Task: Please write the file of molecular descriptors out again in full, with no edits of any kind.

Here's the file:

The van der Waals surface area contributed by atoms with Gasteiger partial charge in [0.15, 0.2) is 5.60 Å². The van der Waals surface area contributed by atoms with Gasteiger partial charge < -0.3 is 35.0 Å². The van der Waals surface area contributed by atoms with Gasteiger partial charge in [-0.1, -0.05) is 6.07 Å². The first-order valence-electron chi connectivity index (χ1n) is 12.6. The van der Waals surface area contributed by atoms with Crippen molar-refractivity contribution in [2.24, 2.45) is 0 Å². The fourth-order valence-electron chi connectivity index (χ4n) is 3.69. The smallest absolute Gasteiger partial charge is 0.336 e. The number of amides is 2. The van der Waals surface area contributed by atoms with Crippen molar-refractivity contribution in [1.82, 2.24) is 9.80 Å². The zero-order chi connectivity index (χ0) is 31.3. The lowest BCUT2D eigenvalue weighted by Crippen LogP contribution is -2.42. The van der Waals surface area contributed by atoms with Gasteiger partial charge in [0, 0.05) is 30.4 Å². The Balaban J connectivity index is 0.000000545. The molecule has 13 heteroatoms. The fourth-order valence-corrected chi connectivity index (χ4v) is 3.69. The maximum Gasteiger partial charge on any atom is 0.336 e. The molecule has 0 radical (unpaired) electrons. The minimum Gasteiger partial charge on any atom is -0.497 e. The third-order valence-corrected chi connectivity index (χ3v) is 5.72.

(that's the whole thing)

The van der Waals surface area contributed by atoms with Gasteiger partial charge in [0.15, 0.2) is 5.60 Å². The van der Waals surface area contributed by atoms with Gasteiger partial charge < -0.3 is 35.0 Å². The van der Waals surface area contributed by atoms with Gasteiger partial charge in [-0.1, -0.05) is 6.07 Å². The first-order valence-electron chi connectivity index (χ1n) is 12.6. The van der Waals surface area contributed by atoms with Crippen molar-refractivity contribution in [2.24, 2.45) is 0 Å². The fourth-order valence-electron chi connectivity index (χ4n) is 3.69. The smallest absolute Gasteiger partial charge is 0.336 e. The number of amides is 2. The van der Waals surface area contributed by atoms with Crippen molar-refractivity contribution in [1.82, 2.24) is 9.80 Å². The zero-order chi connectivity index (χ0) is 31.3. The lowest BCUT2D eigenvalue weighted by Crippen LogP contribution is -2.42. The van der Waals surface area contributed by atoms with Gasteiger partial charge in [0, 0.05) is 30.4 Å². The Balaban J connectivity index is 0.000000545. The molecule has 13 heteroatoms. The fourth-order valence-corrected chi connectivity index (χ4v) is 3.69. The maximum Gasteiger partial charge on any atom is 0.336 e. The molecule has 0 radical (unpaired) electrons. The minimum Gasteiger partial charge on any atom is -0.497 e. The third-order valence-corrected chi connectivity index (χ3v) is 5.72.